Not surprisingly, he was not drawn to play singles against the Americans, but in doubles with Ljubicic. Fish, ranked No. 74 in the ATP rankings, was drawn to face No. 52-ranked Ljubicic to start the tie off, with Blake and Mario Ancic playing the second singles match.

Under a backdrop of a loud, flag-waving jam-packed crowd of 2,800 in the tiny Dom Hall Sportova, which resembled a high school gym than a major sporting arena, Fish and Ljubicic opened the proceedings. Ljubicic, with his future brother-in-law banging a drum to incite the small but overflowing and vocal crowd, took advantage of the fast conditions on the indoor carpet serving with equal abandon on both first and second serve. With Fish showing nerves in his first away Davis Cup action and his first ever Davis Cup singles match, he was tentative on his normally solid return of serve and was unable to hook onto Ljubicic’s blistering serves. Only after 97 minutes – at 1-2 in the third set – was Fish able to look at a break point – only to see it disappear behind a Ljubicic service winner. Of Ljubicic’s 70 service points, 30 were aces, 19 were service winners, while 16 were double faults. Final result, Ljubicic in straight sets by a 7-5, 6-3, 6-4 margin.

“I’ve never played anybody with a serve like that,” said Fish of Ljubicic. “I couldn’t read his serve and I just didn’t have an answer…I’ve never seen a first and second serve like that.”

Blake took the court with the swagger of the team leader and jumped on and dominated Ancic, easily winning the first two sets 6-1, 6-2 before maneuvering through a third set-tie-break to square the matches at 1-1 after the first day of play.

“Davis Cup is a lot of pressure and I think it’s a lot of fun out there,” said Blake. “It’s a great atmosphere out there having a biased crowd. There is going to be pressure in every match, with varying degrees. I went into it looking it as if it was another live Davis Cup rubber.”

While there was little doubt that Fish and Blake would pair in the doubles, there still remained a minor mystery on whether Ivanisevic would take the court the next day.  Said Croatian captain Niki Pilic of Goran’s availability for the Saturday doubles, “I think he will make his decision. I have made my decision already. If he has a good arm, like today (in practice), I think he will play.”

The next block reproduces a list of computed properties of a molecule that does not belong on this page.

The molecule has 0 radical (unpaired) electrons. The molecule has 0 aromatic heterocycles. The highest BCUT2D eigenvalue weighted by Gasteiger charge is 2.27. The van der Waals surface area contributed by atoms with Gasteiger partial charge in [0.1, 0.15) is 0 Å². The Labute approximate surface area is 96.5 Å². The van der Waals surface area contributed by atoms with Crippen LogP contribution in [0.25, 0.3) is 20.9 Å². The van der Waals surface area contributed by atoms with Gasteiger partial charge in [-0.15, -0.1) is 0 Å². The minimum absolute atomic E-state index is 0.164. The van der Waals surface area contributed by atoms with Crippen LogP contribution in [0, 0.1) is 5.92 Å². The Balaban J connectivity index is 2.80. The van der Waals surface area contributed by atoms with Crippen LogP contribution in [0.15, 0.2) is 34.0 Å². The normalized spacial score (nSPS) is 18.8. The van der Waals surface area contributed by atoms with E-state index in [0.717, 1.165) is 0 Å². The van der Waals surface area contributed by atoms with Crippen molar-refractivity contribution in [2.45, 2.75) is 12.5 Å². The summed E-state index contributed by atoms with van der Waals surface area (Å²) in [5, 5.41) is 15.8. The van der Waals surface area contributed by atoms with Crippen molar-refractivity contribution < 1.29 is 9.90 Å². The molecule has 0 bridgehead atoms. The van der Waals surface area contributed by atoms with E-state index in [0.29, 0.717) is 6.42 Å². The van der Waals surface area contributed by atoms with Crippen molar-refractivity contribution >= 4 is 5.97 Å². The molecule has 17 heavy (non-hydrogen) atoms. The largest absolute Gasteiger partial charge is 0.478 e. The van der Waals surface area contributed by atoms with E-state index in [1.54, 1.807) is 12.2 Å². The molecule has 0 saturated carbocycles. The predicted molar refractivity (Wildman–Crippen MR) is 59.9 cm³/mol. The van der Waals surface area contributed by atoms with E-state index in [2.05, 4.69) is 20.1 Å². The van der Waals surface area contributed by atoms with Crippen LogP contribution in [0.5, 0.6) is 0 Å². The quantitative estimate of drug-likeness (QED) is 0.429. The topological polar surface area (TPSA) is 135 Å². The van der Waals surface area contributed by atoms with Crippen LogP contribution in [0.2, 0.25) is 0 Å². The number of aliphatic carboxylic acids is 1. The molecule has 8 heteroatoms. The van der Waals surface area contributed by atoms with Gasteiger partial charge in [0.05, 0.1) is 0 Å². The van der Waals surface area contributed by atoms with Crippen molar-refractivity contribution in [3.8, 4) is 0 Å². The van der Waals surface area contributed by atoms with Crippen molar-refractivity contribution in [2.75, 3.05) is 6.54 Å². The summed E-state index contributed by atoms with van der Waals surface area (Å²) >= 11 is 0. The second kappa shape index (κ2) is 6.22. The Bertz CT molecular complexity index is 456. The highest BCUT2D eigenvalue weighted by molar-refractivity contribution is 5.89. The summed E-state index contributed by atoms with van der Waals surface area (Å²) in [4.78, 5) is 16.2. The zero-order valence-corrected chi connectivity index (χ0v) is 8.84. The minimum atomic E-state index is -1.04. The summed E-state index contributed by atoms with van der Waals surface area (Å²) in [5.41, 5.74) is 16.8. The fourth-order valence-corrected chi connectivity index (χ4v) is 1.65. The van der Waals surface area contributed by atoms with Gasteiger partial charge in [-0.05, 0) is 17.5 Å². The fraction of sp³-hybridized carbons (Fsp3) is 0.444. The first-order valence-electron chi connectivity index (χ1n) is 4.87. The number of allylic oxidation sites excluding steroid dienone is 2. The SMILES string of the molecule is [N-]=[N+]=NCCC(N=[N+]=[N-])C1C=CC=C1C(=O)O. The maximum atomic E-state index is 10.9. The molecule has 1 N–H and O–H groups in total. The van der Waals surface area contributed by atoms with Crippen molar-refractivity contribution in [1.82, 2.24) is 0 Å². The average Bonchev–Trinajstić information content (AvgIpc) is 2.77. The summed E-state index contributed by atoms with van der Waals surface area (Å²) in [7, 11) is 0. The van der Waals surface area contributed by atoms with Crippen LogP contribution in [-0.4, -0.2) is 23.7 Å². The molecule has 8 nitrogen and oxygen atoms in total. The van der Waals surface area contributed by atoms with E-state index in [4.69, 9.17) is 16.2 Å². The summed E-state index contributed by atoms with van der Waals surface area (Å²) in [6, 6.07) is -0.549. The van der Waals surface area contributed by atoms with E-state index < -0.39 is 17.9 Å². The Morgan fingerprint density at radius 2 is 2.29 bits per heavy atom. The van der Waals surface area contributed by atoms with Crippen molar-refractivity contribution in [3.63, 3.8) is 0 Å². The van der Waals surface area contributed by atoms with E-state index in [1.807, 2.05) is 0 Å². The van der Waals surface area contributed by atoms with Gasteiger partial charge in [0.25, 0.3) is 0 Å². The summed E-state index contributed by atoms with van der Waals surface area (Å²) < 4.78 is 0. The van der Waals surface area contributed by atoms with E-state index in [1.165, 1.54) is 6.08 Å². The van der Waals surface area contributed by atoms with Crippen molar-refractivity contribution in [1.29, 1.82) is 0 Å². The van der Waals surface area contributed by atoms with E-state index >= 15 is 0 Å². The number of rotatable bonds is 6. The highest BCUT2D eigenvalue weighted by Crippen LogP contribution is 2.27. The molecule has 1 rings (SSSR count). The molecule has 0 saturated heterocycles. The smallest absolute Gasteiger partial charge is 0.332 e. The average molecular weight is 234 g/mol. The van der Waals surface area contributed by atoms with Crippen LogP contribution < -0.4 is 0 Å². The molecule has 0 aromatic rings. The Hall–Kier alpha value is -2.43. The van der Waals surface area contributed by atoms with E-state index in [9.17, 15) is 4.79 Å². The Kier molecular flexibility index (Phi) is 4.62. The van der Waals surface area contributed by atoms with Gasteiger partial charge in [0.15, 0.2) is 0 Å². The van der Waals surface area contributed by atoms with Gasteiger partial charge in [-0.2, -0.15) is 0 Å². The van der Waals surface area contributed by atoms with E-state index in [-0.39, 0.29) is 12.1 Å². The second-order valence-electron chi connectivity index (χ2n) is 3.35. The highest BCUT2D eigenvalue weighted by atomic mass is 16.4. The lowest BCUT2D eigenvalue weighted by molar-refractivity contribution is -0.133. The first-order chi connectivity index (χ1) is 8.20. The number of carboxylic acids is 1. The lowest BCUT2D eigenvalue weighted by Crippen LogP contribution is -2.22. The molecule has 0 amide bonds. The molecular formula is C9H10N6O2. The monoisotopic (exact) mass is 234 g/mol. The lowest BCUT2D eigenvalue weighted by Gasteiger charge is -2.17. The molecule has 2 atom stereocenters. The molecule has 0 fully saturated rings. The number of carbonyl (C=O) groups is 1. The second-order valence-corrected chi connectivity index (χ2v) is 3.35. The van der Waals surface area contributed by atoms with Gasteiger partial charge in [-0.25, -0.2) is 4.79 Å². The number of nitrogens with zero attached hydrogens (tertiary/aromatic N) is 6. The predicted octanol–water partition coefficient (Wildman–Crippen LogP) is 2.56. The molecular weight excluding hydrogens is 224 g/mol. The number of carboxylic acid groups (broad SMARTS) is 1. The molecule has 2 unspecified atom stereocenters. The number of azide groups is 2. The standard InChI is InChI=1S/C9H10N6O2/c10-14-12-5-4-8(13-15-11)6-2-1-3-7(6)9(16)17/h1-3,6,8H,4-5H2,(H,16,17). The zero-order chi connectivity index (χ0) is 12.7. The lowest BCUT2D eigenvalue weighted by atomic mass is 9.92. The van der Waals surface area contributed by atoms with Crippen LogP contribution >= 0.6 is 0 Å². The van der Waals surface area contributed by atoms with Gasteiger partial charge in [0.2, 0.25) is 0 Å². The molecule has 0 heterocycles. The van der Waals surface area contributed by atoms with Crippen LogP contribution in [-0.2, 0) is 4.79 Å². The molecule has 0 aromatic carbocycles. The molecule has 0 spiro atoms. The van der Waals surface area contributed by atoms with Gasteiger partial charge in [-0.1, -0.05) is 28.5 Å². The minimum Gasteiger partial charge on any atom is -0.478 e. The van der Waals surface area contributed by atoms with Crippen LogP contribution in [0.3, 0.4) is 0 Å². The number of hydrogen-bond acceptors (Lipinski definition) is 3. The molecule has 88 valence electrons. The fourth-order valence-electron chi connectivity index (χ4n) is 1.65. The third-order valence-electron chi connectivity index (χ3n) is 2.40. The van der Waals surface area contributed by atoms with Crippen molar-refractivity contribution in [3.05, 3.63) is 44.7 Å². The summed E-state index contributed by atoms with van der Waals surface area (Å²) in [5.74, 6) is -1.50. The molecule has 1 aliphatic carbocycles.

An electric atmosphere greeted Ivanisevic as he strolled onto the court with Ljubicic on Saturday afternoon. The scene, according to Bud Collins of the Boston Globe was of pandemonium. “Horns toot, a drum rat-a-tat-tats, shrill whistles pierce the fetid air, and the checker board flags of Croatia flap everywhere.”

Ivanisevic was playing in only his second complete match since undergoing left shoulder surgery on May 15, 2002. Ivanisevic retired with shoulder pain in the second round of last week’s Heilbronn Challenger in Germany, his first event since April 6, 2002, when he and Ljubicic defeated Guillermo Canas and Lucas Arnold of Argentina in the Davis Cup quarterfinal in Buenos Aires.

The rust showed early for Ivanisevic who struggled with his serves and stumbled on volleys and returns, trying desperately to find his rhythm against the energized Blake and Fish.  Leading two-sets-to-love, Blake and Fish appeared in complete control, until the third set tie-break. With the Croatians leading 4-2 in the tie-break, Fish served up a double fault to put the set on the Croatians racquet with Ljubicic serving at 5-2, but Blake and Fish won both points on Ljubicic’s serve, to cut the lead to 4-5. Blake then served to Ivanisevic, who floated a sitter return, that Fish netted on top of the net, giving Croatia two set points. A bungled volley by Blake then gave Croatia the third set tiebreak. “It was a screwy tiebreaker,” Blake said later.” Hard to believe – on a fast court, and strong servers. But I thought we were OK.” A loose service game by Fish in the first game of the fourth set, cemented the momentum change for the Croatians. At 4-4 in the fifth-set, the Croatians broke Blake at love for a 5-4 lead, with Ljubicic then serving out the incredible 3-6, 4-6, 7-6 (4), 6-4, 6-4 victory for the vital 2-1 lead.

Wrote Collins of Ivanisevic as the match concluded, “He was beaming ecstatically after hugging Ljubicic at the conclusion of their enthralling 3-hour-4-minute rebound. They leaped, danced, and pitched their rackets into the joyful crowd. Ivanisevic grabbed a microphone to thank the crowd and lead them in a victory song. The essence of the lyrics: “We stomped the Americans!”